In moments of despair, when I am tempted to fear the worst, or fail to imagine that God’s love can permeate every single disturbing happening, He encourages me to wrap my heart and mind around the unbelievable and trust that my fears can be carriers of grace. By forgiving what is unforgivable, accepting what is unacceptable, embracing the myriad of diversity that shakes me up, and pleading for a resurrection inside my own battered heart, I can expand my idea of mercy and find a God, who patiently waits for me, comforts me, and makes me whole again.

What would it take for me to turn around and believe?
What is it that I cannot imagine and keeps me searching in the empty tomb?

Tam Lontok

Saturday, March 26, 2016

Holy Saturday: Silent Rest of God Sleeping

Something strange is happening – there is a great silence over the earth today, a great silence and stillness because the King sleeps.” – from an ancient homily on Holy Saturday (in the Office of Readings)

Something strange happened to me in February 21, 2012. I spent an all-night vigil inside the Church of the Holy Sepulcher, which housed the tomb of Jesus. I stayed mostly in the Chapel of the Angels, the small antechamber where the angel announced to the women that Jesus had been raised. As I sat looking in the tomb, a deep silence ensued. Something beckoned me to wait. Waiting for what I know not of. I tried to fill the silence with prayers of petitions for people, with moments of distractions and yawns. Gradually, something dawned within me. I don’t know what it was, but a deep sense of peace and trust grew within. Then a quiet, gentle joy slowly emerged. I can’t really explain it.  Such peace and joy lasted the entire night, at a consistent depth and duration that I had never known before. A simple and powerful truth grabbed me: Jesus’ resurrection happened at the same place where he was entombed. At the same place where death lays new life arises; where fear treads, love dances; where grief dwells, hope springs; where we struggle, Christ’s peace rests.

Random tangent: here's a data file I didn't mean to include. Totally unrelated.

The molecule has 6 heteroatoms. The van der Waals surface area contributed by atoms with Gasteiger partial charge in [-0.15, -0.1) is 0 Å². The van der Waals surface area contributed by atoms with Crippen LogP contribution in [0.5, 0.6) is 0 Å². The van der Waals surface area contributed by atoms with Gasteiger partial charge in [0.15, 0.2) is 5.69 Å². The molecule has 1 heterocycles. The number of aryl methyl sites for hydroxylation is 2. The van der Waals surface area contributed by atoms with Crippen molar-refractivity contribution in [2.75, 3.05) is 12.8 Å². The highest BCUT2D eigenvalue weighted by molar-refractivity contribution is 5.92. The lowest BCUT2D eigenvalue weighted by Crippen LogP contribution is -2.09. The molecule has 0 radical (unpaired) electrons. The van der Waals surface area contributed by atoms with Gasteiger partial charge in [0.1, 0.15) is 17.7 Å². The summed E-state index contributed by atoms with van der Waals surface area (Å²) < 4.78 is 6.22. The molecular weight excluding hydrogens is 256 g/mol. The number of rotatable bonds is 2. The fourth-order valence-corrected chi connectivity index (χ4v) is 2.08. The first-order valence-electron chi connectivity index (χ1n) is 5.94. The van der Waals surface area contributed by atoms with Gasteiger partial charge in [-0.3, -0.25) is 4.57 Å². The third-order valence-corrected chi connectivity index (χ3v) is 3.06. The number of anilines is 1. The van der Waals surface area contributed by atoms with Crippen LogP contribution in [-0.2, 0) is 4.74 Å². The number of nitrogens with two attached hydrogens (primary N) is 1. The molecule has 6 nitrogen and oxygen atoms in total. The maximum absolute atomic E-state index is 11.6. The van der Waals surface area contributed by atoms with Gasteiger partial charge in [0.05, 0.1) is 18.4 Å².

It has been four years, yet this experience still quietly haunts me. It helps me to find meaning in the sudden and tragic death of my brother-in-law last September.

The full text of the ancient homily on Holy Saturday speaks of the great silence after Jesus' death as God-King sleeps. In the silence that seems like nothingness and meaninglessness, something unbelievably new and life giving is happening. Jesus descends into all forms of human death and dying, suffering and hell, sins and failures. In doing so, he transforms everything! Before Easter Sunday arrives, we are invited to rest in the silence of Holy Saturday. For God’s sleeping and resting awakens the joy of Christian faith. Something strange is happening.

What if today, we simply rest, doing nothing, in God’s tender embrace?

Lord, help me to rest in silence with you, to be in solidarity with all who are abandoned and alone, learning to trust in your faithful love which turns death into life.